An attempt to answer these questions lead me to think beyond the laws of genus and species or race or gender, and it became clear to me that I needed to come up with a construction that needs to happen on a (micro-)political level and therefore on a molecular one. Accordingly, I adopted a microperformative method to employ → empathy towards the non-human other as a training to possibly achieve (more) empathy for a human other. And so I decided to feed humanity’s longest non-human companion by far – the dog – with my own milk.


Within a residency apartment at the Freies Museum Berlin, I established a practice based artistic research platform to compose a methodology by following a process of preparation in 112 days of seclusion – this started mid-October 2015 and lasted until the beginning of February 2016. The process included psycho-endocrinological training: a diet of iron-rich food and hydration by galactogogue liquids that promote lactation. Alongside this, I prepared physiologically by using mechanical breast-pumping: 8 x per day – every 3 hours for 20 minutes. The act of breast-pumping carried the impulses to the neuroendocrine cells of my hypothalamus, through the nerve receptors in my breasts. Consequently the hormone oxytocin, that as a side effect causes empathy, was released to be transported by the blood to my mammary glands, further releasing the hormone prolactin, which stimulated milk production. I thus executed the same strategy as some mothers-to-be, or others who are about to adopt a still nursing baby. But most importantly, this method of prolactin acceleration does not need to include the ovaries and uterus, so it can be executed no matter what gender, as it is not only connected to pregnancy. Colostrum started to occur after eight weeks; right when I adopted a puppy whom I called Ada. In the public presentation which took place in the form of public visits in my studio, the visitors could witness the feeding of a puppy with colostrum while drinking galactogogue herbs tea and discussing reproductive freedom in a heteronormative society as well as the anthropocentrism as its consequence.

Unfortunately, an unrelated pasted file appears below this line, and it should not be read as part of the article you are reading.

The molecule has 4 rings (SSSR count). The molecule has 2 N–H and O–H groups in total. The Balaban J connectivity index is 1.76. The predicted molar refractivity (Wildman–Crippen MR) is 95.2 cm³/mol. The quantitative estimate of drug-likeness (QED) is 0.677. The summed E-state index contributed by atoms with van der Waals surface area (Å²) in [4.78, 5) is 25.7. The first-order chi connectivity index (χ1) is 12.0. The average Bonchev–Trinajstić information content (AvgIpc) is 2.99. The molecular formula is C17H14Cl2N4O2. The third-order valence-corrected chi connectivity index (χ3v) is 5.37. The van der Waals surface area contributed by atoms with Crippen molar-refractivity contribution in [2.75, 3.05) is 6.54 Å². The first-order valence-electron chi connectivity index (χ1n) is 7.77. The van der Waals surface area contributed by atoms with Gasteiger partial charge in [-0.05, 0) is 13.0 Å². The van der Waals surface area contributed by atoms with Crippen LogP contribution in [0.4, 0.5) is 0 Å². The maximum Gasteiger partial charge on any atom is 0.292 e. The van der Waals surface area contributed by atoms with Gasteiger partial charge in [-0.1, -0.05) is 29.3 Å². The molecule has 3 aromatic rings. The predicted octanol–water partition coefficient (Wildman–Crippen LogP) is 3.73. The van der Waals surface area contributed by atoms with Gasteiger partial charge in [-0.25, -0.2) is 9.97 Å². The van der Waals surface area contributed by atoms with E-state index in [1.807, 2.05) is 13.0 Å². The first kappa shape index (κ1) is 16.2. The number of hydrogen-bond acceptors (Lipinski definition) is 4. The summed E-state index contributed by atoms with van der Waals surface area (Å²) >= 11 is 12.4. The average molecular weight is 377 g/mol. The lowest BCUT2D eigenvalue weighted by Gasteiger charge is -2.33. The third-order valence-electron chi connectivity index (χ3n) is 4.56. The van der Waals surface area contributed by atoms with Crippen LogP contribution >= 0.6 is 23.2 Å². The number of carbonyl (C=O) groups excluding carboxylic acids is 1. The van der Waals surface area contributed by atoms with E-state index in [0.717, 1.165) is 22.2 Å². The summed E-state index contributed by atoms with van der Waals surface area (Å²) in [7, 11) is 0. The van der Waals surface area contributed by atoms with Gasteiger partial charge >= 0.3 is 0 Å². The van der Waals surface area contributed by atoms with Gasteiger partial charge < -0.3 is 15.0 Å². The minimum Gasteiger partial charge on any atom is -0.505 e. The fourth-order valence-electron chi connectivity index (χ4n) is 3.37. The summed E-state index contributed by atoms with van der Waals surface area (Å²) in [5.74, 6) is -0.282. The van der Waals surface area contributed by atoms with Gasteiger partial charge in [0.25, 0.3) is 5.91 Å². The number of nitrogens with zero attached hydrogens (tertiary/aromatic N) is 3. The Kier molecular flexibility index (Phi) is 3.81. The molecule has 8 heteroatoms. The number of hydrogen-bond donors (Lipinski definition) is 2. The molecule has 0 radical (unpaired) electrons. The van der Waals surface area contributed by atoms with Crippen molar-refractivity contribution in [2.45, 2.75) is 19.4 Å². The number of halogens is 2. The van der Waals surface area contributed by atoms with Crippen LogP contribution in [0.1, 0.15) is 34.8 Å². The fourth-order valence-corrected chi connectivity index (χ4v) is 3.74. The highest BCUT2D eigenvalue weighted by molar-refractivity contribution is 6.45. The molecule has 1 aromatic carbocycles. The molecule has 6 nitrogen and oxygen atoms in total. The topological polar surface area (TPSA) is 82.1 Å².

I was by these conversations and by my whole experience further drawn to think within the discourse of Donna Haraway, who poses the question What is feminist reproductive freedom in a dangerously troubled multispecies world? My conclusion was the following: just because I don't have children, that doesn't mean I do not have maternal instincts. Those are a part of being human and other than human, not just a part of being female. Furthermore, the microperformativity of the two hormones produced by breast-pumping and later by breastfeeding, that were increasingly expressing as a feeling of empathy, became the ultimate point of departure for Hybrid Family, whereas by being pregnant with a concept of abundance, I became the Other as a mOther.


Therefore, motherhood should not be reduced to parenthood but should be expanded to interpersonal relationships on a large scale. It should become a concept of → solidarity in co-creating our responsible futures among humans and other-than humans. I therefore conclude by employing Hybrid Family’s molecular discourse: it has been well recognised that the hormone prolactin ensures not only survival of the species through its reproductive role, but also survival of the individuals of many species in its homeostatic roles. That being the case, I call and welcome (women of) all genders to (continue) breastfeeding!

[1] Stefan Herbrechter, “Rosi Braidotti (2013) The Posthuman”, Culture Machine, April 2013, Cambridge: Polity Press.